The Sri Lanka Podujana Peramuna (SLPP), now in its third or fourth month, is no longer a third force. The numbers, the percentages and the seats won should convince anyone with a modicum of political sense that it has gone beyond being just an alternative party, a feat considering that the JVP has strived hard to transcend the limits of being such an alternative for more than two decades with no notable success. It’s a populist wave we’re seeing here, and like all populist waves the momentum, while intermittent when accounting for the long term, can be spoiled, improved on, or sustained depending on whether the primary tenets of the party are adhered to. Those who voted for the Pohottuwa were, by default and for the most, voting for a Rajapaksa Restoration. Naturally, they were by no means dim enough to think that the LG elections would be enough for such a restoration to occur anytime soon.
The SLPP won a mandate at the grassroots level, but that mandate does not and will not transcend the larger mandate given by the people on January 8, 2015. These two mandates are now interlocked, and will for a long time be pitted against one another owing to the fact that those elected from the Pohottuwa to the LG bodies will have to depend on, and fight with, those elected from the UNP and the anti-Rajapaksa UPFA in the Central Government for the mobilisation of funds. Those who voted for the SLPP, even those who may not have been aware of this, hence voted not because they wanted Rajapaksa to seize power, but because they wanted to create a mess.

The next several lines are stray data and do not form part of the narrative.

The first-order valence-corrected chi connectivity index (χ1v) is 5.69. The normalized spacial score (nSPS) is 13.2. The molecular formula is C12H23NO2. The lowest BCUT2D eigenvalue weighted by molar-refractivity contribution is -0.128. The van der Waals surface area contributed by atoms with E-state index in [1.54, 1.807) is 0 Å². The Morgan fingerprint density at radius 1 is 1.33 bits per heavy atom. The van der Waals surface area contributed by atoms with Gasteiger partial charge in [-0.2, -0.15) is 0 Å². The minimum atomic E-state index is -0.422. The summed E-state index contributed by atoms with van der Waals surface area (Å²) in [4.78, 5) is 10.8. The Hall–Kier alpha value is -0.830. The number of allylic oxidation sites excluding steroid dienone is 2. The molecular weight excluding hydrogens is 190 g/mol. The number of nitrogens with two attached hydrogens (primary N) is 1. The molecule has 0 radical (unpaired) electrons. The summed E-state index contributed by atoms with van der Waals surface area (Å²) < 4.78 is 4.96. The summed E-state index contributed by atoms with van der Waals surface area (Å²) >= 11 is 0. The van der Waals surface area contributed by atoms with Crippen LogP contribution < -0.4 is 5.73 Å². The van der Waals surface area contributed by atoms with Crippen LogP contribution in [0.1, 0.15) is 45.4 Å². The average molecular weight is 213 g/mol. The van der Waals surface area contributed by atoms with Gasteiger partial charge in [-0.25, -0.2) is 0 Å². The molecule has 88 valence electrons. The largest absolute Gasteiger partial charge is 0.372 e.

Whether or not the mess created was enough for them to claim bragging rights (after all, even with that momentum, they still were not able to clinch a majority in the local government bodies) is grist for another debate. What’s important to note here is that the SLPP did not come to power at the grassroots level with the intention of claiming power from the centre. Logically this means that any attempt at claiming power from that centre has to be seen as being antithetical to the larger motives of the Pohottuwa Brigade, since the fact that they don’t have the necessary numbers in parliament implies that for such an attempt to work out, they have to cohabit with a mainstream party; a pro-Rajapaksa SLFP. That will be seen, by the SLPP voter, as a betrayal of his vote. And why? Because cohabitation at this juncture means a betrayal of the principles on which the Pohottuwa Brigade was founded and mobilised.
The SLPP won a mandate at the grassroots level, but that mandate does not and will not transcend the larger mandate given by the people on January 8, 2015